Investors do not necessarily lower their risk by reducing the volatility expectation of their returns. That’s because volatility and risk are two very separate matters.

When investors are too keen on obtaining a smooth “all weather” return stream, odds are that at some point they will end up with the opposite. That opposite is negative skew and negative return convexity.

Trend following traders tend to be on the other side of that return distribution, realizing positive skew and positive return convexity.

Kahneman and Tversky’s Prospect Theory shows that most investors feel losses stronger than gains of equal magnitude, which is one of the reasons why high volatility strategies are very much out of favor with investors. Smooth return streams, in contrast, are very much in favor — a fact that’s especially true for institutional investors (the higher the volatility, the higher the career risk of the portfolio manager). Many institutional investors desire volatility-controlled and/or risk parity-driven portfolios which are rebalanced at each month-end. And in most cases the volatility target is smaller than 10%.

I’m neither interested in portfolios which are built that way, nor am I keen on limiting my returns to 10% volatility. In my view, the risk-reward of such an approach is negative. I’m aiming to make money, i.e., operate successfully in the markets as a trader, rather than generating returns that are all too smooth. The risk is hidden in their smoothness. The higher the Sharpe ratio and the higher your personal satisfaction with these nice returns, the worse the awakening when things stop working.

As always, there are the rare exceptions. Ed Thorp was able to generate exceptionally stable and high returns, both inside the casinos and in the markets. Those returns were grounded in skill and edge; they were not based on volatility control or outright risk selling.

Ed Thorp is one example. There are others, but not many. I posit that most strategies which seek to reduce volatility, evening out the return stream to make the investment “feel” better, contain a lot of hidden risks. Where? Naturally, that risk tends to be in the tails.

Let’s return to trend following.

Trend following futures programs allow for notional funding, which enables the investor to increase leverage. High leverage sounds bad but really isn’t as long as the program includes good risk management and position sizing rules. Yes, there’s a point when leverage becomes too much and the program runs with a large risk of ruin. It’s a balancing act between risk and reward – as always.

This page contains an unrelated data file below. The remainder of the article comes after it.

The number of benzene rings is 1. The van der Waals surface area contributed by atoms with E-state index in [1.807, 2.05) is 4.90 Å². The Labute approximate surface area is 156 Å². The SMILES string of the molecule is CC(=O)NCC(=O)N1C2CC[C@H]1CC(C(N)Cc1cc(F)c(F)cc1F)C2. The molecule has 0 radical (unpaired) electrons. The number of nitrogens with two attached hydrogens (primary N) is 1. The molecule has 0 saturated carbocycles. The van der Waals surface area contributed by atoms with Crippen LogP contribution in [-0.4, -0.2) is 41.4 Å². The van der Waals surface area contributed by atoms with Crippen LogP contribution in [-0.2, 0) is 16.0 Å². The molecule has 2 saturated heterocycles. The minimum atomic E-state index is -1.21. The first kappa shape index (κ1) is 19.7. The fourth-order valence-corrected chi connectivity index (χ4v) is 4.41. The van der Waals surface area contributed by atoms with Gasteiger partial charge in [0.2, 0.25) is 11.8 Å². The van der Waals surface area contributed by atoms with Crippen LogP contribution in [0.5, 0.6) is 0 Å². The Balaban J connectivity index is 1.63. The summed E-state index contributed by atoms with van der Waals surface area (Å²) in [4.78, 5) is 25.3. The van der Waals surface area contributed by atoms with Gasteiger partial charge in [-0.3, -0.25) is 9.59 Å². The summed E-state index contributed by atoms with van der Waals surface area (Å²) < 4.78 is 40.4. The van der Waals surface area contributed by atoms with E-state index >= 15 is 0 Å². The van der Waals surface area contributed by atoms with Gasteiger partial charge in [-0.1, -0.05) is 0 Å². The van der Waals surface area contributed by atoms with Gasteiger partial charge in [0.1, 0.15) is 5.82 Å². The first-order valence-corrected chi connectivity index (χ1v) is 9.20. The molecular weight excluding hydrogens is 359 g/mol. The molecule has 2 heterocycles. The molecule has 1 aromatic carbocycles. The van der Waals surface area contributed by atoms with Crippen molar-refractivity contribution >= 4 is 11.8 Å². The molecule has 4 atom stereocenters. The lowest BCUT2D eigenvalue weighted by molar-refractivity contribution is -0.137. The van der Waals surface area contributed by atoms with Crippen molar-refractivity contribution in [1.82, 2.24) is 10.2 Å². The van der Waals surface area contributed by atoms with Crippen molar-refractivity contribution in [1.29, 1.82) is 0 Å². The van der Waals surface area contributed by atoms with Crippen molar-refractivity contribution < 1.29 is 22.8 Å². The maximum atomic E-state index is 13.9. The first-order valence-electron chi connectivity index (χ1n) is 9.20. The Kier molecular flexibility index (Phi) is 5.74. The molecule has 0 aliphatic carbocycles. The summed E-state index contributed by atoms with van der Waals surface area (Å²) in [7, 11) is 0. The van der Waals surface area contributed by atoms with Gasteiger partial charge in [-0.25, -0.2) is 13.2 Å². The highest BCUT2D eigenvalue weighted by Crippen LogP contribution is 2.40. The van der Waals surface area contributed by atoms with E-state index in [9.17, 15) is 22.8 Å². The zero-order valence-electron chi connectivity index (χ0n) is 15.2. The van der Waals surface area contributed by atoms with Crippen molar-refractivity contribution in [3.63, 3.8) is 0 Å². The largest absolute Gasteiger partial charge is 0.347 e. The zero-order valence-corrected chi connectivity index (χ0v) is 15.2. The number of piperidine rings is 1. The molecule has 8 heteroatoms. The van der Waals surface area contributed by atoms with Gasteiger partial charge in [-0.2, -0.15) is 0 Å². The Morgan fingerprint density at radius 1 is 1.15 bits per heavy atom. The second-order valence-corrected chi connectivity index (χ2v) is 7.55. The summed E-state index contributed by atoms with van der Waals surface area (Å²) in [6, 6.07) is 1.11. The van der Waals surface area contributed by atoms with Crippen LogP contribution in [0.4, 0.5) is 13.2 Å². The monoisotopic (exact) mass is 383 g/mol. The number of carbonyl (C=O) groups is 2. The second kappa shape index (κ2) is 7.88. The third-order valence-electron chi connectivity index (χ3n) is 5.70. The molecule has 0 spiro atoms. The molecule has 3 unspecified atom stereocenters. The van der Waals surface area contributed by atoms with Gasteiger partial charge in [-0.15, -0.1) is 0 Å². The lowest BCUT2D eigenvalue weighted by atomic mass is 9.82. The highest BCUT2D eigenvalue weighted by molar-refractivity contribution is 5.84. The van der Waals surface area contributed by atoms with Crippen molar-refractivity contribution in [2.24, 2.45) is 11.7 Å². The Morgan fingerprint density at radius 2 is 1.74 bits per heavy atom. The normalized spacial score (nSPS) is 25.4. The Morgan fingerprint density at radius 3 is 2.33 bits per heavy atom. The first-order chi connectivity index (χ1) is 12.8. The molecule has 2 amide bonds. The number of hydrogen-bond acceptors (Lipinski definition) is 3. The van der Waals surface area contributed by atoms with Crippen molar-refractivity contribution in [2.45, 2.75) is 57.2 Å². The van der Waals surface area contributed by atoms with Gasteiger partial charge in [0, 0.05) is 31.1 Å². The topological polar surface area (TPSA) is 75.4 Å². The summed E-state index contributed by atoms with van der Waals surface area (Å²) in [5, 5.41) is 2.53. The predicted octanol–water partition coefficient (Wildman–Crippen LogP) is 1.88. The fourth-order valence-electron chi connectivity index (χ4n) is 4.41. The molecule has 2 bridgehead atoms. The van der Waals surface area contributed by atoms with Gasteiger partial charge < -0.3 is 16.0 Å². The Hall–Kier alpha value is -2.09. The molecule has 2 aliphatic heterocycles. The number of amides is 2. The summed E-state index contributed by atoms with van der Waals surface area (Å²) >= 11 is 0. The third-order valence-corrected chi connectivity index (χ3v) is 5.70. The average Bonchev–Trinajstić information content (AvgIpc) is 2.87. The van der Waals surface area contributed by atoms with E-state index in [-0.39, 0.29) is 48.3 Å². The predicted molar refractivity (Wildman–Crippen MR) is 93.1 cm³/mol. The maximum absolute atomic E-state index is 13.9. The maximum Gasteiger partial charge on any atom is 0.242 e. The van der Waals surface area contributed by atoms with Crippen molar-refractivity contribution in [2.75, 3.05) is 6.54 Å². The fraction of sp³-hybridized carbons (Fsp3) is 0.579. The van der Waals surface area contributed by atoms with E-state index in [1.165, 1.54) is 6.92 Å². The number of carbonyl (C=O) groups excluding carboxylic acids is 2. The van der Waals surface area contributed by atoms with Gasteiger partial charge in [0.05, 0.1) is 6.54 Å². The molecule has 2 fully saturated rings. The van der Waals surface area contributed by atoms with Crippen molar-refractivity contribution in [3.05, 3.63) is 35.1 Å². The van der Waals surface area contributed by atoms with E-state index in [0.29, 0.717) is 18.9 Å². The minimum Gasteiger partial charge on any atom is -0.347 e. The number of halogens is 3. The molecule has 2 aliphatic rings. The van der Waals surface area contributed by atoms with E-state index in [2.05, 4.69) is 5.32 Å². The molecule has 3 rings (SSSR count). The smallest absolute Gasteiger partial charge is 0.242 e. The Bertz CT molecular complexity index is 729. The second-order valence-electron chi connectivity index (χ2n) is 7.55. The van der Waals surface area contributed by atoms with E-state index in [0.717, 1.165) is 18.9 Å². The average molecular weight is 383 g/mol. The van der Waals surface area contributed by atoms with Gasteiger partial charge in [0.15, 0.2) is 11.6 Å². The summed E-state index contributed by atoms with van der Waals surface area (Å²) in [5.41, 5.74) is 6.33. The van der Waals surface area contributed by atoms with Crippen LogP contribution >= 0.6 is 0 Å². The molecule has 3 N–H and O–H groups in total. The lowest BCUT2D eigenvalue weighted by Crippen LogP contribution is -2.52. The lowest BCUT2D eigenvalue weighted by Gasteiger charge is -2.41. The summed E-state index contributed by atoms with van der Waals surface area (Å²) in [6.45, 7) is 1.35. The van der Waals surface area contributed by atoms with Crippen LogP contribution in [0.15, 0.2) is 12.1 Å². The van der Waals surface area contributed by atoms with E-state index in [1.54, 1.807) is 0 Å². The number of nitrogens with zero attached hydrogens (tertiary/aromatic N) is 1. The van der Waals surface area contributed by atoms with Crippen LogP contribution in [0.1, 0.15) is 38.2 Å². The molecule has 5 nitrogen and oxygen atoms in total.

Can leverage be advantageous? Absolutely. Sure, higher leverage means comparatively higher volatility and deeper drawdowns, but it also

  • reduces the overall investment risk
  • frees up capital
  • can result in lower overall fees
  • allows you to reach your trading goal, which is to make money

Consider the following example. Instead of making a fully-funded $30 million allocation to a trend following fund with 10% volatility, you put $10 million into a managed account that’s linked to the same program – however, you ask the manager to trade your individual account with 30% instead of 10% volatility. In this instance your account is notionally funded with $30 million against an equity position (collateral) of $10 million. Trading a $30 million account at 10% volatility is akin to trading a $10 million account at 30% volatility.

  • Reduction of the overall investment risk — In case there’s a clearing broker default, a collateral impairment, or manager fraud, you will have lost $10 million instead of $30 million. Although that’s still a loss, it’s clearly a better outcome.
    • It’s worth having a closer look at collateral impairment in this day and age. Equity (collateral) is usually held in cash or treasuries. Both are liquid and both can be used to make margin payments. So far, so good. But there’s credit risk, either to the bank/custodian which holds the cash, or the issuer of the bond. “Earning” negative yields on cash and bonds is also an impairment, as is inflation. In our example, the $30 million investment option has a far greater exposure to these factors than the $10 million alternative.
  • Freeing up liquidity — Since you have more than halved your capital commitment, the remaining $20 million are available for other investment opportunities. Liquidity is valuable because it includes optionality. Maybe you want to buy the dip on the S&P 500 – just kidding (or maybe not). But you get my point, you can either use that money for other investments or keep it as dry powder for special opportunities.
  • Lower overall fees — If the manager doesn’t charge a management fee on the notional trading level of your managed account, you’ll save fees relative to the fund investment, all else being equal. Some managers offer this. The lower the fees, the higher the net returns.
  • Achieve your goal—Ask yourself why you’re trading in the markets. Excitement? OR simply because other people do it? If your objective is to make money, and if you want your trading gains to have a meaningful, maybe even life-changing impact (e.g., become financially independent), then trading at 5-10% volatility won’t get you very far. Nobody is forced to swing for the fences, but leveraged trend following in a diverse set of futures markets at least gives you the option to swing big time.

Investors shouldn’t be scared of volatility. Volatility tends to get a bad wrap, but I think it should be viewed altogether positively. It offers tremendous opportunities and, used wisely, it can actually reduce your investment risks while improving your odds of getting what you want from trading in the markets. Be strong and embrace volatility. Yes, it’s uncomfortable, but nothing in life is ever certain. Catch that football and run with it as far as you can. You only have one shot at life.